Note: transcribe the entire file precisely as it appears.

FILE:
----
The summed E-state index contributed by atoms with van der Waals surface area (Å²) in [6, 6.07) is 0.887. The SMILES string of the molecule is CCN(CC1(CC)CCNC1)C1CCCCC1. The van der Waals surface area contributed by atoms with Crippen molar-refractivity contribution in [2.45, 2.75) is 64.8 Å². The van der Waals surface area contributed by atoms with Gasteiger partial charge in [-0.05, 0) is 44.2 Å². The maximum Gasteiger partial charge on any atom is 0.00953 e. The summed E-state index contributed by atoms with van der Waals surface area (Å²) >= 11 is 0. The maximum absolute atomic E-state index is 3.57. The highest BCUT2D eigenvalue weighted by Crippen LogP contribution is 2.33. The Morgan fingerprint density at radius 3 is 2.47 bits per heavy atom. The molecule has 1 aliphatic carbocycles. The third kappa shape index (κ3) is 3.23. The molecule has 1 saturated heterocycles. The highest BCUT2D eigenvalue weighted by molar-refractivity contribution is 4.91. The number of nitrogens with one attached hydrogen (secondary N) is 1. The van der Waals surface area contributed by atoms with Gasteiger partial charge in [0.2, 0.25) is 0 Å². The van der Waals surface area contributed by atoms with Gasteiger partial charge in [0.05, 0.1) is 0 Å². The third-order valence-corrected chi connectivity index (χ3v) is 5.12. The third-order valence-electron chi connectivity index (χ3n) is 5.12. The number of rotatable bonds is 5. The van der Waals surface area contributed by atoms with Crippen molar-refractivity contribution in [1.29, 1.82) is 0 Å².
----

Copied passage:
The summed E-state index contributed by atoms with van der Waals surface area (Å²) in [6, 6.07) is 0.887. The SMILES string of the molecule is CCN(CC1(CC)CCNC1)C1CCCCC1. The van der Waals surface area contributed by atoms with Crippen molar-refractivity contribution in [2.45, 2.75) is 64.8 Å². The van der Waals surface area contributed by atoms with Gasteiger partial charge in [-0.05, 0) is 44.2 Å². The maximum Gasteiger partial charge on any atom is 0.00953 e. The summed E-state index contributed by atoms with van der Waals surface area (Å²) >= 11 is 0. The maximum absolute atomic E-state index is 3.57. The highest BCUT2D eigenvalue weighted by Crippen LogP contribution is 2.33. The Morgan fingerprint density at radius 3 is 2.47 bits per heavy atom. The molecule has 1 aliphatic carbocycles. The third kappa shape index (κ3) is 3.23. The molecule has 1 saturated heterocycles. The highest BCUT2D eigenvalue weighted by molar-refractivity contribution is 4.91. The number of nitrogens with one attached hydrogen (secondary N) is 1. The van der Waals surface area contributed by atoms with Gasteiger partial charge in [0.2, 0.25) is 0 Å². The van der Waals surface area contributed by atoms with Gasteiger partial charge in [0.05, 0.1) is 0 Å². The third-order valence-corrected chi connectivity index (χ3v) is 5.12. The third-order valence-electron chi connectivity index (χ3n) is 5.12. The number of rotatable bonds is 5. The van der Waals surface area contributed by atoms with Crippen molar-refractivity contribution in [1.29, 1.82) is 0 Å².